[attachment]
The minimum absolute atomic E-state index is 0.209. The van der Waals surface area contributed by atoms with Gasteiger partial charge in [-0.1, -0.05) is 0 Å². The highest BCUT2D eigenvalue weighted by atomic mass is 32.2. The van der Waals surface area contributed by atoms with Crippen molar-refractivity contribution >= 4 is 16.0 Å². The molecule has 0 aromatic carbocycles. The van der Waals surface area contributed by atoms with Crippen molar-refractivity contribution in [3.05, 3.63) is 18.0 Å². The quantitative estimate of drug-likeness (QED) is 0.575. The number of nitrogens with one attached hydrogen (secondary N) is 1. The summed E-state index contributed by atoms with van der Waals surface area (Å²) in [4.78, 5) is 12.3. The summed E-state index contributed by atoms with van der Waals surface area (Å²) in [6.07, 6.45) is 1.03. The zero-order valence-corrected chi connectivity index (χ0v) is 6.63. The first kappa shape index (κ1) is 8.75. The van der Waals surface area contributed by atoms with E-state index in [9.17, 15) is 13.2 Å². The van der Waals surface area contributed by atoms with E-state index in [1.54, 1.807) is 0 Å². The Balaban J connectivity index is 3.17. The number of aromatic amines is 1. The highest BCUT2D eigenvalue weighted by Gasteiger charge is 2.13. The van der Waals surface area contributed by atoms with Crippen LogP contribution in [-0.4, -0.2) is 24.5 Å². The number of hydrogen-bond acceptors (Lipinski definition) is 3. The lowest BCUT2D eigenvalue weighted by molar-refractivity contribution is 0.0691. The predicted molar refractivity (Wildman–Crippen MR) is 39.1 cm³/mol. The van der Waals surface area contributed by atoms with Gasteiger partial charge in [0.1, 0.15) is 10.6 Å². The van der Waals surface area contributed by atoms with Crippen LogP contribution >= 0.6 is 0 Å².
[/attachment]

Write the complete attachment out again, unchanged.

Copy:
The minimum absolute atomic E-state index is 0.209. The van der Waals surface area contributed by atoms with Gasteiger partial charge in [-0.1, -0.05) is 0 Å². The highest BCUT2D eigenvalue weighted by atomic mass is 32.2. The van der Waals surface area contributed by atoms with Crippen molar-refractivity contribution >= 4 is 16.0 Å². The molecule has 0 aromatic carbocycles. The van der Waals surface area contributed by atoms with Crippen molar-refractivity contribution in [3.05, 3.63) is 18.0 Å². The quantitative estimate of drug-likeness (QED) is 0.575. The number of nitrogens with one attached hydrogen (secondary N) is 1. The summed E-state index contributed by atoms with van der Waals surface area (Å²) in [4.78, 5) is 12.3. The summed E-state index contributed by atoms with van der Waals surface area (Å²) in [6.07, 6.45) is 1.03. The zero-order valence-corrected chi connectivity index (χ0v) is 6.63. The first kappa shape index (κ1) is 8.75. The van der Waals surface area contributed by atoms with E-state index in [9.17, 15) is 13.2 Å². The van der Waals surface area contributed by atoms with E-state index in [1.54, 1.807) is 0 Å². The Balaban J connectivity index is 3.17. The number of aromatic amines is 1. The highest BCUT2D eigenvalue weighted by Gasteiger charge is 2.13. The van der Waals surface area contributed by atoms with Crippen LogP contribution in [-0.4, -0.2) is 24.5 Å². The number of hydrogen-bond acceptors (Lipinski definition) is 3. The lowest BCUT2D eigenvalue weighted by molar-refractivity contribution is 0.0691. The predicted molar refractivity (Wildman–Crippen MR) is 39.1 cm³/mol. The van der Waals surface area contributed by atoms with Gasteiger partial charge in [0.1, 0.15) is 10.6 Å². The van der Waals surface area contributed by atoms with Crippen LogP contribution >= 0.6 is 0 Å².